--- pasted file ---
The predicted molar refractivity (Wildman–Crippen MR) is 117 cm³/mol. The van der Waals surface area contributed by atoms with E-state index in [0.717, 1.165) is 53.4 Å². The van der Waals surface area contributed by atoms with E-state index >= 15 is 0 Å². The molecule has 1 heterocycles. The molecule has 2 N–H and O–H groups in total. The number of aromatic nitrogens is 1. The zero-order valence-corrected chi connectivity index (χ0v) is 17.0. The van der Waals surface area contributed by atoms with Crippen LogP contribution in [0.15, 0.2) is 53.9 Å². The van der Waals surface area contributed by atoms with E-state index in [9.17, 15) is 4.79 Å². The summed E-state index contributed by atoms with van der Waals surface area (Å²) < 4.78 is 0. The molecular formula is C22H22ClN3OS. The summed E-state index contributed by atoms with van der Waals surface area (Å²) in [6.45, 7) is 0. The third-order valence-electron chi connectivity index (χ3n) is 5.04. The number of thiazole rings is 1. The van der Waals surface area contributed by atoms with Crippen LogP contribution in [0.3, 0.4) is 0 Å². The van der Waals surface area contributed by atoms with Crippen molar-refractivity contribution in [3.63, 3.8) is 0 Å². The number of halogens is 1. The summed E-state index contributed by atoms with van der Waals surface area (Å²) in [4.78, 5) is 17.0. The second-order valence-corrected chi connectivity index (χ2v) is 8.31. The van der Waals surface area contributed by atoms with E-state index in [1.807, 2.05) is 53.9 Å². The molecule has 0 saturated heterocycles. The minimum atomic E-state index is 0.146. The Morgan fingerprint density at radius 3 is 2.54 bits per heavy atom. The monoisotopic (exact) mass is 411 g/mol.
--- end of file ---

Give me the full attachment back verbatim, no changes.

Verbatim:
The predicted molar refractivity (Wildman–Crippen MR) is 117 cm³/mol. The van der Waals surface area contributed by atoms with E-state index in [0.717, 1.165) is 53.4 Å². The van der Waals surface area contributed by atoms with E-state index >= 15 is 0 Å². The molecule has 1 heterocycles. The molecule has 2 N–H and O–H groups in total. The number of aromatic nitrogens is 1. The zero-order valence-corrected chi connectivity index (χ0v) is 17.0. The van der Waals surface area contributed by atoms with Crippen LogP contribution in [0.15, 0.2) is 53.9 Å². The van der Waals surface area contributed by atoms with E-state index in [9.17, 15) is 4.79 Å². The summed E-state index contributed by atoms with van der Waals surface area (Å²) < 4.78 is 0. The molecular formula is C22H22ClN3OS. The summed E-state index contributed by atoms with van der Waals surface area (Å²) in [6.45, 7) is 0. The third-order valence-electron chi connectivity index (χ3n) is 5.04. The number of thiazole rings is 1. The van der Waals surface area contributed by atoms with Crippen LogP contribution in [0.3, 0.4) is 0 Å². The van der Waals surface area contributed by atoms with Crippen molar-refractivity contribution in [3.63, 3.8) is 0 Å². The number of halogens is 1. The summed E-state index contributed by atoms with van der Waals surface area (Å²) in [4.78, 5) is 17.0. The second-order valence-corrected chi connectivity index (χ2v) is 8.31. The van der Waals surface area contributed by atoms with E-state index in [1.807, 2.05) is 53.9 Å². The molecule has 0 saturated heterocycles. The minimum atomic E-state index is 0.146. The Morgan fingerprint density at radius 3 is 2.54 bits per heavy atom. The monoisotopic (exact) mass is 411 g/mol.